SAP AG is working on a common application base that it hopes will serve as a beacon to the future for legacy R/3 enterprise application customers.
The Walldorf, Germany, company at its Sapphire user conference in New Orleans this week will spell out its claim that the SAP Enterprise Services Architecture will provide a more flexible and integrated application platform that can be more responsive to changing business needs.
A key part of SAPs efforts to move users forward is a project headed by executive board member Peter Zencke to provide a common application base for all SAP applications, according to sources briefed by the company.
This will provide a general definition for specific functions across SAP products and break down big SAP applications into logical components so they can be part of the companys Enterprise Services Architecture SOA (service-oriented architecture).
SAP will wrap the components with SOAP (Simple Object Access Protocol) so they can be delivered as services, according to Yvonne Genovese, an analyst at Gartner Inc., of Stamford, Conn. This could require application rewrites in some cases, but in most cases it means wrapping existing applications with a Web services capability so functionality can be accessed, sources said.
“The idea is to build enough interfaces into the old R/3 to make the individual parts of that functional as Web services,” said Joshua Greenbaum, principle at Enterprise Applications Consulting and Research, in Berkeley, Calif. “They need as much discrete functionality as possible.”
The common application base is needed because of conflicts in the way various applications in the SAP universe define, for example, order management. The common base will try to define a general functionality for order management when it shows up in R/3, MySAP or other applications, according to Byron Miller, principle analyst at Forester Research Inc., in Cambridge, Mass.
“A lot of their applications are going to have to be extended in order [to provide an SOA]. If they do it very well, some of those may have to be rewritten,” said Miller. “They have at least a road map, and they have done some of that work. Some of it is happening because its already showing up [in new applications], but not to the extent that it needs to be a real SOA.”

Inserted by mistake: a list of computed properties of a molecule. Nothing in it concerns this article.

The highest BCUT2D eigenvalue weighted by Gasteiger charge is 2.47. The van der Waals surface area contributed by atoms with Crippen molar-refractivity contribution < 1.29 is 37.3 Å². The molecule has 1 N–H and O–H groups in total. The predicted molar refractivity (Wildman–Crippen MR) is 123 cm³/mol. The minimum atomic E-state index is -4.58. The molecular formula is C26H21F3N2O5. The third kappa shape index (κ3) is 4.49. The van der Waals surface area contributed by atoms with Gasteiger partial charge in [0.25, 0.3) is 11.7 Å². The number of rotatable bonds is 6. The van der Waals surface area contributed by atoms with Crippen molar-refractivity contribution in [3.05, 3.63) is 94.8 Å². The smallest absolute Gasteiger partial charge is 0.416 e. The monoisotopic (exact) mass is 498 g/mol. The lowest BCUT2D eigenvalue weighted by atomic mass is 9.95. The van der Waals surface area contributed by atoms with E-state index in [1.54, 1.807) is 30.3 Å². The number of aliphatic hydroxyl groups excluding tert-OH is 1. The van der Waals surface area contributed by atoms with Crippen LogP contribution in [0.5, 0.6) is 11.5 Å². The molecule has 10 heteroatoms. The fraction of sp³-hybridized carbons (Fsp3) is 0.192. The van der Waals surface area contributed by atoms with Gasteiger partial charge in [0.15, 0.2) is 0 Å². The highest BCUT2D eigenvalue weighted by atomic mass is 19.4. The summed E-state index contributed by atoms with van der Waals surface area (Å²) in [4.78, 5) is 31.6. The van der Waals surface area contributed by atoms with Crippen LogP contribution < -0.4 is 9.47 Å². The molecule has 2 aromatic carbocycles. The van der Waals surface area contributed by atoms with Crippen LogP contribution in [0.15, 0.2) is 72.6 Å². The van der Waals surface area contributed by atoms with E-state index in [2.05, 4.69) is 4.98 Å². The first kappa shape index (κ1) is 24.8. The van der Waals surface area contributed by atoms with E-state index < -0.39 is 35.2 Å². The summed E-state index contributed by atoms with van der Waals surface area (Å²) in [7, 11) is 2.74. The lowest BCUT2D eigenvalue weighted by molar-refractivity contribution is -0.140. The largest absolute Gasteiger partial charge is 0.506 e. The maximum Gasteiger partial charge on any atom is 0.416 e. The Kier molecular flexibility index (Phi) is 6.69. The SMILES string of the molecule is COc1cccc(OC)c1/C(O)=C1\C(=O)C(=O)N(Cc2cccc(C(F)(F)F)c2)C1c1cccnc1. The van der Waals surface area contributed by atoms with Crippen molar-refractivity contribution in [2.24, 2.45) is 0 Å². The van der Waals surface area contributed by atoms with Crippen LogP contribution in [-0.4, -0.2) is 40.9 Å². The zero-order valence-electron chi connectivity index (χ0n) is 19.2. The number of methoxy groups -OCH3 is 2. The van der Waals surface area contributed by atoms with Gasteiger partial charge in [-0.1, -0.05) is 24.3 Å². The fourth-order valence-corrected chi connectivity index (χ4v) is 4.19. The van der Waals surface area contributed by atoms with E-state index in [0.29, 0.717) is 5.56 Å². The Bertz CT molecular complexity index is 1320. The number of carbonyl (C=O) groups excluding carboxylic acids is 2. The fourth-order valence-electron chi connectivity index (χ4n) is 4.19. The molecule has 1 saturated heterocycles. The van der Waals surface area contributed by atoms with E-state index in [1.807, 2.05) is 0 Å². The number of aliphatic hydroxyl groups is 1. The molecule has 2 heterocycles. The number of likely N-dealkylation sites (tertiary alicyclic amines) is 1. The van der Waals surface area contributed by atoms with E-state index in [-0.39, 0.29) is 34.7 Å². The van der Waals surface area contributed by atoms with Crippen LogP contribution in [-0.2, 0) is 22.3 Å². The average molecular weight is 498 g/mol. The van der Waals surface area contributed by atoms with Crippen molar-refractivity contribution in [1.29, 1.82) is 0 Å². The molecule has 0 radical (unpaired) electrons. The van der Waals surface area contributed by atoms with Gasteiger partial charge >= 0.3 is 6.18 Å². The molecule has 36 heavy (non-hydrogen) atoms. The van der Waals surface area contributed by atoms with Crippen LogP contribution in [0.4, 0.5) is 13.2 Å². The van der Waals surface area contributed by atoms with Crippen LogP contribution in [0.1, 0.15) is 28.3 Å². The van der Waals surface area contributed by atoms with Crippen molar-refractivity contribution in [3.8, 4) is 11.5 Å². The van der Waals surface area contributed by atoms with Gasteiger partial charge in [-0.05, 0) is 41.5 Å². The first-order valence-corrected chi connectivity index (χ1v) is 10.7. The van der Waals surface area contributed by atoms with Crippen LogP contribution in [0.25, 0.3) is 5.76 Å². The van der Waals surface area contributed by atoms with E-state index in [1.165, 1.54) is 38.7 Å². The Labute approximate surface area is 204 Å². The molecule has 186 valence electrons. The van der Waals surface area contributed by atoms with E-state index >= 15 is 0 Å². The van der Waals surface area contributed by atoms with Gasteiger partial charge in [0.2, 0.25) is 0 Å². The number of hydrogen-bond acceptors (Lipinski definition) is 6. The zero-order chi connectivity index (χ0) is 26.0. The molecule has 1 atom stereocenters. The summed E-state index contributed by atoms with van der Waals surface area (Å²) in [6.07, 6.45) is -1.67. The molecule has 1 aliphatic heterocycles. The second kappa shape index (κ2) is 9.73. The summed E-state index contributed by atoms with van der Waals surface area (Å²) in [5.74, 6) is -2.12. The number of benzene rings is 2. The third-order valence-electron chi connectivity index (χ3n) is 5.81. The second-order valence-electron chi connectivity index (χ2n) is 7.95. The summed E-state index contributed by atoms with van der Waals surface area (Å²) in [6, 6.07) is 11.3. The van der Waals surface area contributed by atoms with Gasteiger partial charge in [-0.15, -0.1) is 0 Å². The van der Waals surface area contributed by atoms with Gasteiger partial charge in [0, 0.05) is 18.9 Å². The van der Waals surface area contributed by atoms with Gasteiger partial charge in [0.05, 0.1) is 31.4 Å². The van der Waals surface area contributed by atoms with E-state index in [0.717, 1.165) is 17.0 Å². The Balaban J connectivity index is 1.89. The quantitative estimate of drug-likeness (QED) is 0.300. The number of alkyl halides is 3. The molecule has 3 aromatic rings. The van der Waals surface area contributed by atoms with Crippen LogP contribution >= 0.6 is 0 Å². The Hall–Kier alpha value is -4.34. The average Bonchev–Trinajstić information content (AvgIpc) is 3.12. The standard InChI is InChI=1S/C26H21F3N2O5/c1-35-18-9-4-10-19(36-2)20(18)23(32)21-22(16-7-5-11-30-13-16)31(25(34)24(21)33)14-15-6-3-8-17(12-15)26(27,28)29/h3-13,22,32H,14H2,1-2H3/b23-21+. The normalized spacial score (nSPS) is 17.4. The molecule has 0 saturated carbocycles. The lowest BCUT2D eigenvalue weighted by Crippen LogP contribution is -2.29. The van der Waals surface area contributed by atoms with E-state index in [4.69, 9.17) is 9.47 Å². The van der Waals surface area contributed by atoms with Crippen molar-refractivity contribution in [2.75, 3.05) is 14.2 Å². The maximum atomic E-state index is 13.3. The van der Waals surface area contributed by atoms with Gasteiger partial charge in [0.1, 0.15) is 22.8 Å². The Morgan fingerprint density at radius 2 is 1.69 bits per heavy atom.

“What SAP is really doing is building infrastructure pieces for SOA,” said SAP R/3 customer Mark Evans, CIO at Tesoro Petroleum Corp., in San Antonio.
“Their strategy is that they begin to examine their big applications like R/3 and break them into discrete services,” Evans said. “Its a longer-term deal, but were very on board with their approach. We believe its the right direction.”
Tesoro plans to upgrade from R/3 Version 4.6c to SAPs Web-enabled MySAP ERP 2.0, which is expected next year. “I think there is a component of this new architecture that you can lay over 4.6c,” Evans said. “But Im not worrying about it. I think we can evolve [to an SOA].”
Once customers think of their SAP installations in terms of an SOA, they likely will be more interested in using SAPs composite applications and NetWeaver integration technology, SAP officials said. These composite applications, called xApps, will enable users to reach into SAP and non-SAP applications and obtain functionality for a given business process—which is all part of what makes an ESA attractive, according to Bill Wohl, a spokesman for SAP.
To kick up excitement around xApps, SAP is expected to announce at Sapphire some substantive application development around xApps, according to sources.
SAP announced xApps at its 2002 Sapphire show and shortly after announced some xApp development partnerships with systems integrators that amounted to more press releases than actual functionality, some observers said. A year later the company announced NetWeaver and in the process lost the momentum it had built around xApps, according to analyst Greenbaum.
“Theyve certainly pushed NetWeaver out front because it needed to be done to do xApps right,” said Greenbaum. “From a development standpoint it makes the whole xApp [implementation process] infinitely more easy and inexpensive, so the cart got put before the horse. But now the horse is back in front, and now its time to fill the cart.”
The caveat for R/3 users seeking more flexibility within their systems, however, is that even with Web service wrappers around R/3 applications to expose specific functionality, whats needed to make it all work is the NetWeaver integration platform.
For customers still hesitant about upgrading, SAP plans to withdraw support for R/3 slowly between 2006 and 2009. R/3 users that upgrade to the next version, R/3 Enterprise or R/3 4.6D, are getting some components of NetWeaver in the software.
“The really difficult piece is, how do you migrate these superlarge customers?” said Tesoros Evans. “Ive had a lot of discussions with peers that have 15 worldwide instances of SAP and thousands of interfaces. Thats going to be difficult. For companies with agility, its going to be a lot easier.”
Editors Note: This story was updated to include comments from analysts.
Be sure to add our eWEEK.com enterprise applications news feed to your RSS newsreader or My Yahoo page: